Many of you have probably seen photos of our cheese and ramblings about a "cheese herd-share" or a "cheese CSA" on Facebook or Instagram and wondered what was going on. Well, let us fill you in, because it's been a huge leap for us this year and we just realized that we never posted about it on the blog!my "office" has the best view
Last fall our family started helping us with what turned into a pivotal project for the farm: renovating the "old barn" - transforming a dilapidated, brown recluse infested, dairy barn from the 70's into something we could actually use. Over the course of the winter my Step-Dad and Grandpa helped us create a larger space for milking as well as sanitary rooms for handling milk, cleaning equipment, and making cheese. It was a fun and special time that we'll never forget - weeks of family dinners and the satisfaction building something lasting together. A time that deserves it's own blog post! We ended up with a space that exceeded our expectations in every way and has allowed us to make our cheese available to our community - a dream come true.
In early May, not really knowing what to expect, we launched a raw milk cheese herd-share where members of the herd-share receive a portion of the herd's milk production as cheese each week. The members are actually co-owners of the goat herd. We have had an overwhelming response and are now delivering cheese to members in West Nashville, Donelson, and Murfreesboro.Ruby - our cranberry chèvre with a touch of honey and cinnamon
Each week our members get an email telling them what their cheese of the week will be along with recipe ideas, pairings, a little bit about how the cheese was made and its history. Making such a wide variety of cheeses has been exhilarating. I love discovering the cheeses that really bring out the special qualities in our milk and the challenge of finding new ideas feeds my creative nature. Since starting distribution in May we've made everything from more well known cheeses like feta and brie to more exotic offerings like haloumi and crescenza. It has been fun to share the cheese love with our community - my secret wish is to turn our members into certifiable "curd nerds" and I think I may well be making some progress!Skyr, our icelandic style, extra thick yogurt.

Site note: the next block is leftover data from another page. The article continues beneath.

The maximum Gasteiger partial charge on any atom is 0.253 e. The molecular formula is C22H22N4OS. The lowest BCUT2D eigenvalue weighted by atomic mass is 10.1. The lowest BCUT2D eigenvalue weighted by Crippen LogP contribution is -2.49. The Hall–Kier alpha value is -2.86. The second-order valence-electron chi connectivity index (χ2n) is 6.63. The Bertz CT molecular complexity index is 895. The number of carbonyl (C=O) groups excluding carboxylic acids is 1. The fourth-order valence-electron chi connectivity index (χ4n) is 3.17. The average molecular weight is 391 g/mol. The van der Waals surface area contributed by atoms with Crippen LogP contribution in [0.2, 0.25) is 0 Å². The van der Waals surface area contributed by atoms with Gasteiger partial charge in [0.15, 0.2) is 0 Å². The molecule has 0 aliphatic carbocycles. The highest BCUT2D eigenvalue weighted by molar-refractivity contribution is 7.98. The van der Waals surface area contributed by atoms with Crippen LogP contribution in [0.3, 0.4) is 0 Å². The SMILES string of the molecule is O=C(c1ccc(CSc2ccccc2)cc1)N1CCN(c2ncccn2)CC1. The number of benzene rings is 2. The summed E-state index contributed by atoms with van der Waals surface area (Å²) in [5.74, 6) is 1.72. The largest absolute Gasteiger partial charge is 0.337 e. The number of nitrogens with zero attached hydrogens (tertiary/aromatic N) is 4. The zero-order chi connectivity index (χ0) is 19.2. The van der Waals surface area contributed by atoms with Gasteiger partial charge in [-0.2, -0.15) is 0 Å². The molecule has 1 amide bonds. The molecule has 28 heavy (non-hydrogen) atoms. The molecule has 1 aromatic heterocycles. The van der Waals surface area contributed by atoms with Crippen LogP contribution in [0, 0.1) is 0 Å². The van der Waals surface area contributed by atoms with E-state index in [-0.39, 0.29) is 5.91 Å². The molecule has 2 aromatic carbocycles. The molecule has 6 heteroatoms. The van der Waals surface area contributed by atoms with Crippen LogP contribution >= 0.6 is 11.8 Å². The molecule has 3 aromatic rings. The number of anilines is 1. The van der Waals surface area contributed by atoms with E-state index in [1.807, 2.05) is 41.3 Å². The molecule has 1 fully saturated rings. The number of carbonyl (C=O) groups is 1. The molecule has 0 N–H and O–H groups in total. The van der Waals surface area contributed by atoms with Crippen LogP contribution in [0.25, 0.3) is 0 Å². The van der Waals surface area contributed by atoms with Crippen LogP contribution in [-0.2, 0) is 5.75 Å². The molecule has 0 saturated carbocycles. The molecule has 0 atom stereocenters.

In addition, the herd-share format makes everything much more personal, which we've really enjoyed. All of our co-goat-owners are amazing people and we've been so lucky to meet such an incredible group of people. It's nice to be more and more a part of the community as we go along and we couldn't ask for a more welcoming bunch!
Zero Waste Shipping Primer
Did you know that we can ship your order with minimal or no waste? You may have seen our “Zero Waste Shipping” option...
4 Steps To My Best Winter Skin (And Self)
For so many years I just accepted that Fall and Winter were bad times for my skin and, well, me. Dry air combined wit...
Why Breast Cancer Research?
The lovely smiling person smooching a goat and making Hand-Aid above is Kathryn. She was our first-ever hire - the fi...